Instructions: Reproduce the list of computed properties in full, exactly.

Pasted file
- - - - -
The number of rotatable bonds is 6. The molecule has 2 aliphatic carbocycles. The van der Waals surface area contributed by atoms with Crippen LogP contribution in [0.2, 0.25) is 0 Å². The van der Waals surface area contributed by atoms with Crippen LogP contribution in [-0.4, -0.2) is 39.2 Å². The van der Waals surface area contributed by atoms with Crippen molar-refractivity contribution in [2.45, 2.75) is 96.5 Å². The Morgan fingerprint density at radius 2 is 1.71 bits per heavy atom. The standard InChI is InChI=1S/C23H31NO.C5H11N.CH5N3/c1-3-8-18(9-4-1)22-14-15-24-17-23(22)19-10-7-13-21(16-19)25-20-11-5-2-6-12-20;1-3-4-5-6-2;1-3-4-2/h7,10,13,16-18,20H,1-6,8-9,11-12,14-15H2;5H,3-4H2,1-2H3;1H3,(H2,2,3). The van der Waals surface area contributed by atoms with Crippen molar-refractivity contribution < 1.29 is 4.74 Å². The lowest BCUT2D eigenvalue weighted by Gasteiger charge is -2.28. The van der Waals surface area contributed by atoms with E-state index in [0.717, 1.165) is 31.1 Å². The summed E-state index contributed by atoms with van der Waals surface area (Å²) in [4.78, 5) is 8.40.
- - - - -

The number of rotatable bonds is 6. The molecule has 2 aliphatic carbocycles. The van der Waals surface area contributed by atoms with Crippen LogP contribution in [0.2, 0.25) is 0 Å². The van der Waals surface area contributed by atoms with Crippen LogP contribution in [-0.4, -0.2) is 39.2 Å². The van der Waals surface area contributed by atoms with Crippen molar-refractivity contribution in [2.45, 2.75) is 96.5 Å². The Morgan fingerprint density at radius 2 is 1.71 bits per heavy atom. The standard InChI is InChI=1S/C23H31NO.C5H11N.CH5N3/c1-3-8-18(9-4-1)22-14-15-24-17-23(22)19-10-7-13-21(16-19)25-20-11-5-2-6-12-20;1-3-4-5-6-2;1-3-4-2/h7,10,13,16-18,20H,1-6,8-9,11-12,14-15H2;5H,3-4H2,1-2H3;1H3,(H2,2,3). The van der Waals surface area contributed by atoms with Crippen molar-refractivity contribution < 1.29 is 4.74 Å². The lowest BCUT2D eigenvalue weighted by Gasteiger charge is -2.28. The van der Waals surface area contributed by atoms with E-state index in [0.717, 1.165) is 31.1 Å². The summed E-state index contributed by atoms with van der Waals surface area (Å²) in [4.78, 5) is 8.40.